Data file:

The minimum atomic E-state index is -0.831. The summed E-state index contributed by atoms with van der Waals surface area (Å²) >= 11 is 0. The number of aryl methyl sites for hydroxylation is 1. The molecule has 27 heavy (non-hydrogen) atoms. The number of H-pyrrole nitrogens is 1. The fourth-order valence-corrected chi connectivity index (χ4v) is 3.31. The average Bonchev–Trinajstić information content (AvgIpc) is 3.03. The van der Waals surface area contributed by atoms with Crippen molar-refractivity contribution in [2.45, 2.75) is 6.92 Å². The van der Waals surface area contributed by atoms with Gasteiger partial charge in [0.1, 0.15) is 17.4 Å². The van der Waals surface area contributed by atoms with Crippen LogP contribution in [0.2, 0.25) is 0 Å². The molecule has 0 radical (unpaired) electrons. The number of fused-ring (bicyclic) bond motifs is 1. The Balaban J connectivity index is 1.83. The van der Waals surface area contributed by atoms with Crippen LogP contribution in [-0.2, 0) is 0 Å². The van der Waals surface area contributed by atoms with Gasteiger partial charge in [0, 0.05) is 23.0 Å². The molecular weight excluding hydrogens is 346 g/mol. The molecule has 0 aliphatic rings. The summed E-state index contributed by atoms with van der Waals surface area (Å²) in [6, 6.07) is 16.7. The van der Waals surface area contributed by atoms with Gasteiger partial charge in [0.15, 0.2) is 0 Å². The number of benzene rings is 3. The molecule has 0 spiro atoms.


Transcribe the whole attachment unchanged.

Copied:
The minimum atomic E-state index is -0.831. The summed E-state index contributed by atoms with van der Waals surface area (Å²) >= 11 is 0. The number of aryl methyl sites for hydroxylation is 1. The molecule has 27 heavy (non-hydrogen) atoms. The number of H-pyrrole nitrogens is 1. The fourth-order valence-corrected chi connectivity index (χ4v) is 3.31. The average Bonchev–Trinajstić information content (AvgIpc) is 3.03. The van der Waals surface area contributed by atoms with Crippen molar-refractivity contribution in [2.45, 2.75) is 6.92 Å². The van der Waals surface area contributed by atoms with Gasteiger partial charge in [0.1, 0.15) is 17.4 Å². The van der Waals surface area contributed by atoms with Crippen LogP contribution in [0.2, 0.25) is 0 Å². The molecule has 0 radical (unpaired) electrons. The number of fused-ring (bicyclic) bond motifs is 1. The Balaban J connectivity index is 1.83. The van der Waals surface area contributed by atoms with Crippen LogP contribution in [-0.2, 0) is 0 Å². The van der Waals surface area contributed by atoms with Gasteiger partial charge in [0, 0.05) is 23.0 Å². The molecular weight excluding hydrogens is 346 g/mol. The molecule has 0 aliphatic rings. The summed E-state index contributed by atoms with van der Waals surface area (Å²) in [6, 6.07) is 16.7. The van der Waals surface area contributed by atoms with Gasteiger partial charge in [0.15, 0.2) is 0 Å². The number of benzene rings is 3. The molecule has 0 spiro atoms.